La Cienaga (Martel, 2001)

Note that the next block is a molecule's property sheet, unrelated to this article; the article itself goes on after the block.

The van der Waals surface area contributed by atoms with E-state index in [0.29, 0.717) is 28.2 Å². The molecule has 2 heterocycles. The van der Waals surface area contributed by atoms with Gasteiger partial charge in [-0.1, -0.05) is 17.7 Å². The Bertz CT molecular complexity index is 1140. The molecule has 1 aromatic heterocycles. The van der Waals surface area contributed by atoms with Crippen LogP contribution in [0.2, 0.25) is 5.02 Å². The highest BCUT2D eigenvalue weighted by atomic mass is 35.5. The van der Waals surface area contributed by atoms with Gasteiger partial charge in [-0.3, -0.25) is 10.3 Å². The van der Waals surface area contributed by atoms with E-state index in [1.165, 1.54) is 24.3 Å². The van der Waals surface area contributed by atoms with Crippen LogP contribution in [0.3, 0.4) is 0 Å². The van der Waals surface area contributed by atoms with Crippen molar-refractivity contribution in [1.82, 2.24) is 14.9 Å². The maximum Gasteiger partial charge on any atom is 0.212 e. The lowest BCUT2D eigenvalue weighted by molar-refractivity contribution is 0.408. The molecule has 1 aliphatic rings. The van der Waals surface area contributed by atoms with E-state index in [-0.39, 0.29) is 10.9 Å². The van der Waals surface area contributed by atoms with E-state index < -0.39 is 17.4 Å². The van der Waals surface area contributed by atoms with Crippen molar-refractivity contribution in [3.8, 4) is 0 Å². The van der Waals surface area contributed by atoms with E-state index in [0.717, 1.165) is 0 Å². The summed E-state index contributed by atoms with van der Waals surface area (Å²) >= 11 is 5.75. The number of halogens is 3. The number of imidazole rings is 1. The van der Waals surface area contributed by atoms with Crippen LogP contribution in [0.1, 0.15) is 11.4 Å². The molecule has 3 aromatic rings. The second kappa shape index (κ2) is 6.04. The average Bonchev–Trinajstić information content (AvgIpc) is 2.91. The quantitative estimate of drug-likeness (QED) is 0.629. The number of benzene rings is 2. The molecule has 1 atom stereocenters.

Through the relentless use of constricting ambient sounds, Lucrecia Martel creates a smothering atmosphere in the opening sequence of La Cienaga (The Swamp), beginning a long and winding road toward a particularly devastating sudden death. But Martel’s emphasis obviously lies in the process of suffocation, symbolized by a dead cow stuck in an ocean of mud, a stagnant pool cloudy with dirt and grime, and the countless interior shots of people lounging, sweating, and sleeping away time. La Cienaga charts the long summer days of one wealthy Argentine family anchored in quicksand by an alcoholic matriarch and an almost inconsequential male presence. Martel offsets this brood with a working class parallel, a family who comes from the city to spend time at their friend’s countryside villa, one flanked by endless foliage-topped mountains and swamps. La Cienaga visualizes some damning social critiques, the centerpiece being an obvious tension between the lighter skinned upper class the the darker toned “Indians” on the fringes of every scene. These conflicts often break out suddenly, leaving the viewer to piece together the altercations during the submerged moments of solace after the fact. Even though her style seems at first heavy-handed, Martel is an obvious talent, someone eagerly committed to challenging the realms of cinematic sound and space and their direct relationship to character.

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